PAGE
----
Intergenerational transmission of maternal prenatal anxiety to infant fearfulness: the mediating role of mother-infant bonding

Abstract
Purpose This study is the first to directly investigate the mechanistic role of maternal bonding toward her infant in the early intergenerational pathway of risk from maternal anxiety to infant fearfulness. Methods Mothers (N = 216; Mage=32.78) reported on their anxiety and bonding at four time-points between pregnancy and ten-months postpartum. At four and ten-months postpartum, infant temperamental precursors of anxiety were assessed through maternal report and observation. Results Cross-lagged longitudinal path modeling indicated a significant link between prenatal maternal anxiety and infant temperamental fearful withdrawal at 10-months postpartum (R2 = 0.117), which was fully explained by decreased maternal bonding at one-month postpartum and increased infant temperamental negative reactivity at 4-months postpartum. Conclusion Results support the need to foster maternal bonding in preventive perinatal care, particularly in the context of maternal anxiety.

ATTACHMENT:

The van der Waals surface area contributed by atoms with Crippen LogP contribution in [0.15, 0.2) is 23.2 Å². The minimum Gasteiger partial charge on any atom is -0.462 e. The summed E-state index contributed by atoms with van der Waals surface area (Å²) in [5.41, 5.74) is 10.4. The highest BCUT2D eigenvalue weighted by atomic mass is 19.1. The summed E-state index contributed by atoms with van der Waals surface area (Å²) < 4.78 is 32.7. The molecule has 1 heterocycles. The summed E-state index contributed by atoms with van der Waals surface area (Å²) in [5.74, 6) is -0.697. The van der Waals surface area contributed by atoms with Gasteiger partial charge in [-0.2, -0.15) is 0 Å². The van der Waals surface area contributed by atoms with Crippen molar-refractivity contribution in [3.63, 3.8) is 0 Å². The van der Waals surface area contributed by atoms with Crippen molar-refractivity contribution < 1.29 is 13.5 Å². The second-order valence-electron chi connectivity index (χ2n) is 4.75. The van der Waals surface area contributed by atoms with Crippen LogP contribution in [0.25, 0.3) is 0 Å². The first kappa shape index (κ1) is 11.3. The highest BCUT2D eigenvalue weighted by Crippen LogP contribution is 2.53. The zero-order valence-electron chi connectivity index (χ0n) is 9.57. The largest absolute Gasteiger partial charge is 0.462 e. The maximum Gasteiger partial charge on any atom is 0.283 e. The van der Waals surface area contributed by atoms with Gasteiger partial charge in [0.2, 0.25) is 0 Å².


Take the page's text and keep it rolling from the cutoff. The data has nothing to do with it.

Description
This article was originally published in Archives of Women's Mental Health. The version of record is available at: https://doi.org/10.1007/s00737-024-01475-9. © The Author(s) 2024
Keywords
infant negative reactivity, infant temperamental fearful withdrawal, maternal-infant bonding, maternal anxiety, prospective
Citation
Rousseau, S., Katz, D., Schussheim, A. et al. Intergenerational transmission of maternal prenatal anxiety to infant fearfulness: the mediating role of mother-infant bonding. Arch Womens Ment Health (2024). https://doi.org/10.1007/s00737-024-01475-9